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Title: Intelligent systems : towards a new synthetic agenda
Author: Warnett, D. L.
Awarding Body: University of Edinburgh
Current Institution: University of Edinburgh
Date of Award: 2000
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This thesis adopts a complex systems stance towards the origin and growth of intelligence in biological and artificial systems at both reactive and reflective levels of adaptation. A synthetic strategy is employed dually informed by characterisations of complex biological systems together with the engineering of embodied artificially intelligent systems. Following a review of the two dominant, and often construed as mutually exclusive, "rule-based" and "behaviour-based" characterisations of systems it will be argued that neither provide a comprehensive account of the growth and organisation of complex biological systems, and that both result in brittle, hand-crafted and, critically, pre-interpreted artificial systems. Furthermore, it will be suggested that the growing consensus that this impasse can be resolved by conjoining conventional reactive and reflexive components in a single architecture should be rejected. Such considerations indicate that a new agenda is required. A synthetic intelligence stance is adopted herein, motivated by convergent biological and engineering approaches within a dynamic systems framework which emphasises system self-organisation. In this context some new experiments on mobile robot navigation are reported which demonstrate the feasibility of the synthetic approach. The implications of this novel stance are discussed with particular emphasis on the future of self-organising artificial systems.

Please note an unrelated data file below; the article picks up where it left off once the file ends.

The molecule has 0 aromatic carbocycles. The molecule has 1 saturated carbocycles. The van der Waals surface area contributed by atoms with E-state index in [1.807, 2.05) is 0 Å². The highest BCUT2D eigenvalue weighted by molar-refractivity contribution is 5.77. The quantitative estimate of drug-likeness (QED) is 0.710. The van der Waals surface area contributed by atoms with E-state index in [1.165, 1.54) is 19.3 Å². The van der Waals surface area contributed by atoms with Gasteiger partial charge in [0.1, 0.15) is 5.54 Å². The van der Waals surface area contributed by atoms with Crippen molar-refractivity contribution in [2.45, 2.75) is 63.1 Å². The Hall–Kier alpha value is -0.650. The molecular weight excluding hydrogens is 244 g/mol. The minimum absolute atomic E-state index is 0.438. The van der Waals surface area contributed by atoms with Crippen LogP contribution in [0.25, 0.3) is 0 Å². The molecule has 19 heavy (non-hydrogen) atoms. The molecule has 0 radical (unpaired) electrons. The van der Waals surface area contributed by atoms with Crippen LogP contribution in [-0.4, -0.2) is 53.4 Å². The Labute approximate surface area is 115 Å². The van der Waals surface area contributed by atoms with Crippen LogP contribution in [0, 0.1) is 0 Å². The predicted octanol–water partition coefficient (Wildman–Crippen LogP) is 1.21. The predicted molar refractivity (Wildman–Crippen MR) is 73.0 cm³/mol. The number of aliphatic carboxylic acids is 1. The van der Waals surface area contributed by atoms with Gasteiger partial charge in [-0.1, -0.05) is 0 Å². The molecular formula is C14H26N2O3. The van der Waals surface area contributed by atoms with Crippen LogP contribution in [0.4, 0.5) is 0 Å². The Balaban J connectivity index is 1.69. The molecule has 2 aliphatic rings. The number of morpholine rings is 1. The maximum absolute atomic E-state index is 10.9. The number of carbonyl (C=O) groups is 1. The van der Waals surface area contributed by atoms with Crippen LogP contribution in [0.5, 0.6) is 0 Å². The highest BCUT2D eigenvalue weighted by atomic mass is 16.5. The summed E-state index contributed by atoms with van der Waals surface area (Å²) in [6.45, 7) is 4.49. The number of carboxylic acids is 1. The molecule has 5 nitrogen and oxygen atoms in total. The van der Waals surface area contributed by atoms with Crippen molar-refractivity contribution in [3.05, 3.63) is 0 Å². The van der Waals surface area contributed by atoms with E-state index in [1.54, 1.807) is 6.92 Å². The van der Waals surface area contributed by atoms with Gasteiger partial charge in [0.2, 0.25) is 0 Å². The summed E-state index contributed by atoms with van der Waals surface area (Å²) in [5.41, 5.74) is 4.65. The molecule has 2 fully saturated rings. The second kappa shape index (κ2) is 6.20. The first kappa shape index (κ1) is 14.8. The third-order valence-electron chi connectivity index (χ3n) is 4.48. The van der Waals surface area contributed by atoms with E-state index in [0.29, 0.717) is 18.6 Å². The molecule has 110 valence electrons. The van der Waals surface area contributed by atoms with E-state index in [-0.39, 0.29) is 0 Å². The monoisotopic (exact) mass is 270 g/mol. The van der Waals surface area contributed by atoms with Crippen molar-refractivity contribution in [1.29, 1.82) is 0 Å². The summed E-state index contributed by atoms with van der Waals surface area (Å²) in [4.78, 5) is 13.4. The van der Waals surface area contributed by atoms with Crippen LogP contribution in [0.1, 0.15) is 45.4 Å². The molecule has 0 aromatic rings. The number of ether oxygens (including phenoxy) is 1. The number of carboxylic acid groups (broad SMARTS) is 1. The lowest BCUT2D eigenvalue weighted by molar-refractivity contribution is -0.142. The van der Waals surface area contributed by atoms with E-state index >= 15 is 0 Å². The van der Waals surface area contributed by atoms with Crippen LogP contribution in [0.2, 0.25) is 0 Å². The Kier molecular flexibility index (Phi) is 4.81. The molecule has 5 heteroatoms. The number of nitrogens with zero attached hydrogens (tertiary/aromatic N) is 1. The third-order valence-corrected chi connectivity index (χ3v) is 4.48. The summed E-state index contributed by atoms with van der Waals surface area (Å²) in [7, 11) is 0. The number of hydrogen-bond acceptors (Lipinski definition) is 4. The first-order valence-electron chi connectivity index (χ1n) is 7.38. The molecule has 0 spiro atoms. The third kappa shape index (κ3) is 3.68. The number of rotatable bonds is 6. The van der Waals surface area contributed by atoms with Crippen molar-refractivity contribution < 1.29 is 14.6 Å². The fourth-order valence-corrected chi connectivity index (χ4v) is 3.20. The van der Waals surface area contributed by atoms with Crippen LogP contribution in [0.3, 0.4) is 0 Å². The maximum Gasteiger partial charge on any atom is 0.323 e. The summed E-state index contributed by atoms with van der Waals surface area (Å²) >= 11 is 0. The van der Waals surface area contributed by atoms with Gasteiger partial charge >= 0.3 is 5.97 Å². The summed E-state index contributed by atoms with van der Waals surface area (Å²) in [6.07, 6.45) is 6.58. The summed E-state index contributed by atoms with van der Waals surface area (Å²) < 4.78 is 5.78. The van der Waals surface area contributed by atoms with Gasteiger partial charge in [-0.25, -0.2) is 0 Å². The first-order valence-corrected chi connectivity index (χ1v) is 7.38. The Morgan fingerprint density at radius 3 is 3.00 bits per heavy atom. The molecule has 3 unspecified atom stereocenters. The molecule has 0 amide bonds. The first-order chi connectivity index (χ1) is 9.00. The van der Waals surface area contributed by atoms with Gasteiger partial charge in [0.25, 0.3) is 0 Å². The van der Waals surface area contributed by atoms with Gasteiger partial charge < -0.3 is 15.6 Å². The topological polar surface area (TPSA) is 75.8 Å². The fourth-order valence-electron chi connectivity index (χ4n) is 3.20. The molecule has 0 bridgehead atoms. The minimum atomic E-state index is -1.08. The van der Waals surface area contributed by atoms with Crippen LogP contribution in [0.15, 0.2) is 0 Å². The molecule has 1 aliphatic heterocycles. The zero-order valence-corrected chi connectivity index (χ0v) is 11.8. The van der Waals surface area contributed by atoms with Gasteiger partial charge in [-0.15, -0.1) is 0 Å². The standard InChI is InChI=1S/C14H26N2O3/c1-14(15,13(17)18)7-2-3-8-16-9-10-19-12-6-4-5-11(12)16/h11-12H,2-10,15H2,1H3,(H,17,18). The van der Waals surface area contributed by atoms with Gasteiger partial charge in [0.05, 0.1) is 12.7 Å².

Supervisor: Not available Sponsor: Not available
Qualification Name: Thesis (Ph.D.) Qualification Level: Doctoral
EThOS ID:  DOI: Not available